“It also hurts because we see the government acting exactly the same way, not taking responsibility for its citizens; it took a month for a minister to go up and see what they needed. Gaidamek established a giant tent city for them – but where was the government?”

“Where are the people? How are they doing, how are their lives?”

Laurence: “The original dream was to build one big Gush Katif, but this has basically faded, as everyone is scattered all over the country. So now we try to say that instead of one big Gush Katif, we’ll have a few littler Gush Katifs all over Israel and bring the special Katif spirit all over Israel; this can be our consolation. And so most of the families, 1,400 of them, chose to stay in the caravans – the government calls them caravillas, but they’re really just mobile homes with a nice little roof – and stay with their communities. Some are in Yevul-Yated next to Egypt, and others in the Lachish region – Shomeriya, Shekef, Amatzia – and the largest number is here in Nitzan, about 500 families from eight different communities. We are all in temporary housing, just waiting for some kind of permanent solution.”

Laurence also related to the rumors of higher divorce rates and other family-related problems:

“It is partially true – you can say there are a lot of divorces, but of course it doesn’t just happen that way – you don’t get divorced just because you were expelled from your house; I believe the expulsion was just a trigger for problems that existed before. But the fact is that people are very bitter over the State and its institutions, and the teenagers have much trauma and hardships in getting back to school and to a normal routine of life, and in restoring their pride in the State of Israel and in serving in the army, etc. This is one thing.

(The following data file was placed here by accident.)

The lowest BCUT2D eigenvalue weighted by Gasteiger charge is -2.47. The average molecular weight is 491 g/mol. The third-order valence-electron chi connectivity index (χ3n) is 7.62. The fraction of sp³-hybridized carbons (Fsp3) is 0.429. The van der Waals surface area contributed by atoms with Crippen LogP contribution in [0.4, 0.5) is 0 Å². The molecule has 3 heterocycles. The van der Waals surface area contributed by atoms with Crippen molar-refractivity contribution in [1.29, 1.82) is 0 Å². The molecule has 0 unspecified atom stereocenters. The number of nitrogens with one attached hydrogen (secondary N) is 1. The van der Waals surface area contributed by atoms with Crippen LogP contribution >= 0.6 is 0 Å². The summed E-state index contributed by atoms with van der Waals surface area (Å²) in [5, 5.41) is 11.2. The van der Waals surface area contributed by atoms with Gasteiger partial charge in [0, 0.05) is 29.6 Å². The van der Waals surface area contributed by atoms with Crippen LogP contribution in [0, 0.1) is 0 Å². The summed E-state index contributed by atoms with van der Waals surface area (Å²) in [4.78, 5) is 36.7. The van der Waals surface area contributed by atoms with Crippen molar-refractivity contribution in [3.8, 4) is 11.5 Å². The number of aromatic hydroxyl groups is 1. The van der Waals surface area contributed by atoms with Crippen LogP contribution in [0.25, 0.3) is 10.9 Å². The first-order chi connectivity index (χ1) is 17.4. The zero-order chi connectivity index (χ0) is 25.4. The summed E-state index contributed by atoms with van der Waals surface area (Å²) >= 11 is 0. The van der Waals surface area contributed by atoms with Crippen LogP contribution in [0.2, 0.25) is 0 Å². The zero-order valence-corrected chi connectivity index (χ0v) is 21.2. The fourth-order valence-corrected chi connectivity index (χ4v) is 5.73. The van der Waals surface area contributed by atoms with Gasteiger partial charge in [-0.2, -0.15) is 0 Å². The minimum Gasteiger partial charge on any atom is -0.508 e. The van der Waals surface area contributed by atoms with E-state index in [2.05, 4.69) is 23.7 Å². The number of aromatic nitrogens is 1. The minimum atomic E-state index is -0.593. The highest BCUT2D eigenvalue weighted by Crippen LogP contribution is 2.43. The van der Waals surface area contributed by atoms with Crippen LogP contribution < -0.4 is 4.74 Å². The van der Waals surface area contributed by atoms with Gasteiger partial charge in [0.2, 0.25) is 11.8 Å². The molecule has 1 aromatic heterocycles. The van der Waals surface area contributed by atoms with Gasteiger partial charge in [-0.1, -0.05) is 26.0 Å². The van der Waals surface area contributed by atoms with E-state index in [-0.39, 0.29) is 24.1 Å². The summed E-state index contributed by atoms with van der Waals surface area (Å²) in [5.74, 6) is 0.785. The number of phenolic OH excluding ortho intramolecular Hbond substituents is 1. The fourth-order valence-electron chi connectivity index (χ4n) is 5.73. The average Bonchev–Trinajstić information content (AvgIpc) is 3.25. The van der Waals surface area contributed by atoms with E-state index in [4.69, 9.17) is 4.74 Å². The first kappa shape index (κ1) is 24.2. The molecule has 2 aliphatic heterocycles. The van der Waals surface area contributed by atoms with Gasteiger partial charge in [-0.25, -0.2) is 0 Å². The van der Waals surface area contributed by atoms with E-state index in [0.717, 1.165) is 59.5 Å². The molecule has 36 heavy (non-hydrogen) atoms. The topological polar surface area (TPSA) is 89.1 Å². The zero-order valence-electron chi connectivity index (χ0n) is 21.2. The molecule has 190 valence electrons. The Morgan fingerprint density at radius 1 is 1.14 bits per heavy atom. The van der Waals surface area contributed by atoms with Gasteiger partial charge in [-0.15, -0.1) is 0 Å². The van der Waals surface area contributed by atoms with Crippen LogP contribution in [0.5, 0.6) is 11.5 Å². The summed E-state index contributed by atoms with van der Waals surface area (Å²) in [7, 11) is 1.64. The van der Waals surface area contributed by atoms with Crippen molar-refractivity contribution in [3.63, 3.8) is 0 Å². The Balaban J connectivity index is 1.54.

“The psychological effects on the population – we feel that we don’t belong anywhere. Because we don’t have the security of a house or of a job; when I come back home, I make this place my home – but I don’t feel that I belong here, I just feel that I – I have no place. People feel this way, even though they’re with their community and are really trying to [maintain] their ties, but it’s still really hard, because we have to fight, you know, for almost everything – like getting our belongings backs, and finding jobs – over 50% of the population is still unemployed. Only 38 farmers out of 240 got their farms back; we have to fight on all fronts; it’s a terrible sense of frustration. We did everything for the country these past 30 years, we turned a piece of desert into something very beautiful – and yet…

“Our slogan for the memorial is ‘Remember the past, Build the future.’ We’re used to building, to seeing our dreams coming true – and we really want to rebuild ourselves – but we need help of the government and of public opinion. The public must understand that [last year’s public relations] campaign by the government of ‘There’s a solution for every resident’ is a huge lie. There is no solution, people are still fighting, a full year after the expulsion, to get their jobs back and their farms back… There are still a lot of families that are struggling for their daily living.”

Laurence noted afterwards that the rate of contributions from abroad has dropped considerably over the past several months: “The money we raise is used to help the many families that are struggling financially, as well as for informal education, and all sorts of needs that the government has not helped with. I would direct those who are interested in helping to our website, at ‘’.”